Breaking the Law

Being able to do the right thing is the ultimate privilege. Or so Clinton told himself whenever the guilt was most acute. His peers didn’t have his problems, couldn’t even imagine his problems, and would never suspect Clinton of being anything other than the well-bred, blue-eyed law school student he so adroitly played. He was those things – handsome and, indeed, a second-year at University of Chicago – but the debts were too much for Clinton to ever remain any narrow set of things. His classmates, with their optimism and just figure it out attitudes, couldn’t grasp that certain mistakes can’t be undone. And that if you corner yourself as tightly as Clinton had, you can only pick from bad options.

That’s what Clinton was currently doing with his latest scheme that would surely fail. It was only a question of when. Because if you can ride a scheme for long enough, the bust is survivable. You move on. You become a different set of things.

Something about wants

Yet, most are still left wanting – a state of being endemic to humanity. Two explanations are generally proffered. First: people pick wants that are far too ambitious. Think of the obese person aiming for 100lbs of shedding or the unpaid intern expecting to be salaried at $200k/yr in 16 months. Incredible turns are indeed possible, but compelling them into existence almost always requires tremendous work. This degree of difficulty is too easily underestimated basking in the glow of outcome dreams, and so when the grind really sets in, few have the willingness to persist. They’ll make excuses or claim they didn’t really want what they thought they did or employ any number of defense mechanisms aimed at preserving a confident self-identity. None of this erases the fact that most wants are achievable if one can avoid tapping out.

Second: whenever a want is met, a new one emerges. It happens with little things: I’ll feel good today as soon as I eat lunch – [Eat lunch] – If only I had a coffee, then I’d be content … It happens with big things: I’ll be happy once I become VP – [Become VP] – If only I was CEO, then I’d really feel great … These cycles are infinite, and only by seeing them as such does one have any chance of defeating them. Good luck with that, though. This challenge is so oppressive it takes a certain type of credulousness to think it can be resolved with a few minutes of observation and meditation. Still, this challenge remains fundamentally in the realm where input necessarily yields output.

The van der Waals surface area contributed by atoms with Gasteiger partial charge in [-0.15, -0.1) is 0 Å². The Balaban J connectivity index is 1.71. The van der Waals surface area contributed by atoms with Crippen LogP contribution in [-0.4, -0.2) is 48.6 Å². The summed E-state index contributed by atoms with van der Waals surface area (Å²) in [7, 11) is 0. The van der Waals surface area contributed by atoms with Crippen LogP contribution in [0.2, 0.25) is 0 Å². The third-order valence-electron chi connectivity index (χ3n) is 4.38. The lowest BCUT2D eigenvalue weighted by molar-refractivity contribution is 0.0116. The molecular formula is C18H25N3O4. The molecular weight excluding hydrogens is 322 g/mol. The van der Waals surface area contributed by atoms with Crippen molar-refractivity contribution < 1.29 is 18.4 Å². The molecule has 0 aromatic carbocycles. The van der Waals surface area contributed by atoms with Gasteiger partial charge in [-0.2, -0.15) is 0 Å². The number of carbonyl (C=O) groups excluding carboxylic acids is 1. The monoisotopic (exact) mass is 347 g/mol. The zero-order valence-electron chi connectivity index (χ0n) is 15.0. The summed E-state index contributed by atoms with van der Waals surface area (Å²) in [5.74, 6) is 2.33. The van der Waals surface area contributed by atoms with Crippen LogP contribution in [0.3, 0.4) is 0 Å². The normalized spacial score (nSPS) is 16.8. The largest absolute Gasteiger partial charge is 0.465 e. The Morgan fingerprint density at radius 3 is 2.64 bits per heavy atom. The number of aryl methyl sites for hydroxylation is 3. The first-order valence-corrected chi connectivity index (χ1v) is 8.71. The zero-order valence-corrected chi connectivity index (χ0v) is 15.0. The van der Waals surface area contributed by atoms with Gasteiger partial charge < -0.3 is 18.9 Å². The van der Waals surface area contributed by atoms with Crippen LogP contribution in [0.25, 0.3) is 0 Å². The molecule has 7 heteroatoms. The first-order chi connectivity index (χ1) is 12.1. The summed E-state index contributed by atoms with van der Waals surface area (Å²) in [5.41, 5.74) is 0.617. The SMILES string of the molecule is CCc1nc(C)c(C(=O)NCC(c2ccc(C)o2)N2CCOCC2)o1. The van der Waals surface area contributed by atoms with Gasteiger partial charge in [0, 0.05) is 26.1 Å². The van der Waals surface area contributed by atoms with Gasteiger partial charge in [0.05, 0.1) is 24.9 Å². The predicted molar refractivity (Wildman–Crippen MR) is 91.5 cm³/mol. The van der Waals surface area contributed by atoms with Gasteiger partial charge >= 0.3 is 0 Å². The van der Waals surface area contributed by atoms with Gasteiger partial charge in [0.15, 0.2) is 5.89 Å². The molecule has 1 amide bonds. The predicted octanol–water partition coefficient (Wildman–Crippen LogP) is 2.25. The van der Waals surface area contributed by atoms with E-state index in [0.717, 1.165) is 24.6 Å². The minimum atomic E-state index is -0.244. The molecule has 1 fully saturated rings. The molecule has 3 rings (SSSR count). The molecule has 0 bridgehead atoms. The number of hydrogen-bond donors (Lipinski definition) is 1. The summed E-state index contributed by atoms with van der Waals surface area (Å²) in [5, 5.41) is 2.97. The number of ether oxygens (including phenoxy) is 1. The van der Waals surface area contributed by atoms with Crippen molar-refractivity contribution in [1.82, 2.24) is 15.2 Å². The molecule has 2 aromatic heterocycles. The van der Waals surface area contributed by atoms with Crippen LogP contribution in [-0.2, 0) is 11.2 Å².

Step to It

14, 13, 7, 4, 2. 2, 4, 7, 13, 14. Again and again and again. It’s not so bad except for 13 to 7. Mastering that jump cost me a few broken bones and pints of blood. The key, I now know, is to push off the black rock next the stairs with your toes instead of your heels, as is natural for novices. Once I got that down, I was able to put in a minimum of four hours per day.

The dividends have been life-changing. I chose the programming skill reward, which seemed obvious given economic trends, but apparently most people choose vanity skill rewards like charisma or sexual endurance. I now have a job at Google, a corporation that offers maximum schedule flexibility for Stepping, and money with lots of trailing zeros in my bank account.

It all makes me laugh that my mom had to essentially force me to start Stepping. All my life I’d tried to get better at things with practice, and all my life I’d failed to acquire any useful skills. Yet, the thought of moving up and down stairs so the NXQ3000 could alter my brain struck me as both stupid and dangerous. Now I get that my aversion was another personification of my “fear of success.” So glad that’s no longer a part of me.

I left that talk yesterday more pessimistic than ever about healthcare.
To think that there I was listening to decorated, allegedly innovative healthcare thinkers and all I heard were hackneyed ideas that were long ago disproven; I expect this from casual entrants in the healthcare discussion, not people running the benefits for 1.2 million people.
The natural place to start is the Enron-level accounting that miraculously hails increased spending as saving. Just think how laughable it would be in any other context to go from spending $8 in year 1 to $10 in year 2 to $11 in year three and hail this as savings because the rate of increase was lower.


Thank you for having the integrity, unlike xxxxxxxxx, to say what we all knew: you have no idea how to save money in healthcare.
Sure, you didn’t say it directly, and in fact presented yourself as some sage on the topic, but your own numbers don’t lie – the numbers that show you presiding over a positive healthcare spending trend every single year. Only in the backward world of healthcare would anyone dare to present such obvious increases in spending as savings.